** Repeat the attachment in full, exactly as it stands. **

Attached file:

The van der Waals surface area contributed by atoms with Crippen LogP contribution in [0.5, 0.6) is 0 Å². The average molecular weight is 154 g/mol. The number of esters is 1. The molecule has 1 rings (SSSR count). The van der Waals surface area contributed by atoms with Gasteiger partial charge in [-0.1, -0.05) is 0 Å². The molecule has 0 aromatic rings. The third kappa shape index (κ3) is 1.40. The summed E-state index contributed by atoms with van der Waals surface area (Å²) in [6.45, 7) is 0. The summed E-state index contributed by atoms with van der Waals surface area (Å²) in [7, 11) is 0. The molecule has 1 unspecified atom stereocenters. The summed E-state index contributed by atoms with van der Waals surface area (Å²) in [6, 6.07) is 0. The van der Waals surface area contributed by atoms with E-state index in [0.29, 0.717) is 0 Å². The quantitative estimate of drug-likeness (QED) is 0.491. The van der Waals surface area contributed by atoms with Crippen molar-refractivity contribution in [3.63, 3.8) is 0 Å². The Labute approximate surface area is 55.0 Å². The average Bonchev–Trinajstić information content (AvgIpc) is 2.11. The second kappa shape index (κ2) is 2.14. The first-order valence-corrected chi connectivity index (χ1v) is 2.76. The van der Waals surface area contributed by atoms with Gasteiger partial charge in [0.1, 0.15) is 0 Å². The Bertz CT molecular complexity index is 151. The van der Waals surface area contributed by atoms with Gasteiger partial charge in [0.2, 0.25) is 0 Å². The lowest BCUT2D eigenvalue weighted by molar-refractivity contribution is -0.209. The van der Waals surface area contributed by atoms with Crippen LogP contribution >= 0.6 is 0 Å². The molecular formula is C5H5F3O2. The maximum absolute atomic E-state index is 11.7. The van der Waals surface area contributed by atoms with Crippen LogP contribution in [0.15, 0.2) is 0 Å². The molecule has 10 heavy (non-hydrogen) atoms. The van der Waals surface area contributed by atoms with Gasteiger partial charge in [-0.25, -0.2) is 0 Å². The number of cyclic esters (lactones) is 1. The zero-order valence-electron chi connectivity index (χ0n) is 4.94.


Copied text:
The van der Waals surface area contributed by atoms with Crippen LogP contribution in [0.5, 0.6) is 0 Å². The average molecular weight is 154 g/mol. The number of esters is 1. The molecule has 1 rings (SSSR count). The van der Waals surface area contributed by atoms with Gasteiger partial charge in [-0.1, -0.05) is 0 Å². The molecule has 0 aromatic rings. The third kappa shape index (κ3) is 1.40. The summed E-state index contributed by atoms with van der Waals surface area (Å²) in [6.45, 7) is 0. The summed E-state index contributed by atoms with van der Waals surface area (Å²) in [7, 11) is 0. The molecule has 1 unspecified atom stereocenters. The summed E-state index contributed by atoms with van der Waals surface area (Å²) in [6, 6.07) is 0. The van der Waals surface area contributed by atoms with E-state index in [0.29, 0.717) is 0 Å². The quantitative estimate of drug-likeness (QED) is 0.491. The van der Waals surface area contributed by atoms with Crippen molar-refractivity contribution in [3.63, 3.8) is 0 Å². The Labute approximate surface area is 55.0 Å². The average Bonchev–Trinajstić information content (AvgIpc) is 2.11. The second kappa shape index (κ2) is 2.14. The first-order valence-corrected chi connectivity index (χ1v) is 2.76. The van der Waals surface area contributed by atoms with Gasteiger partial charge in [0.1, 0.15) is 0 Å². The Bertz CT molecular complexity index is 151. The van der Waals surface area contributed by atoms with Gasteiger partial charge in [0.2, 0.25) is 0 Å². The lowest BCUT2D eigenvalue weighted by molar-refractivity contribution is -0.209. The van der Waals surface area contributed by atoms with Crippen LogP contribution >= 0.6 is 0 Å². The molecular formula is C5H5F3O2. The maximum absolute atomic E-state index is 11.7. The van der Waals surface area contributed by atoms with Crippen LogP contribution in [0.15, 0.2) is 0 Å². The molecule has 10 heavy (non-hydrogen) atoms. The van der Waals surface area contributed by atoms with Gasteiger partial charge in [-0.25, -0.2) is 0 Å². The number of cyclic esters (lactones) is 1. The zero-order valence-electron chi connectivity index (χ0n) is 4.94.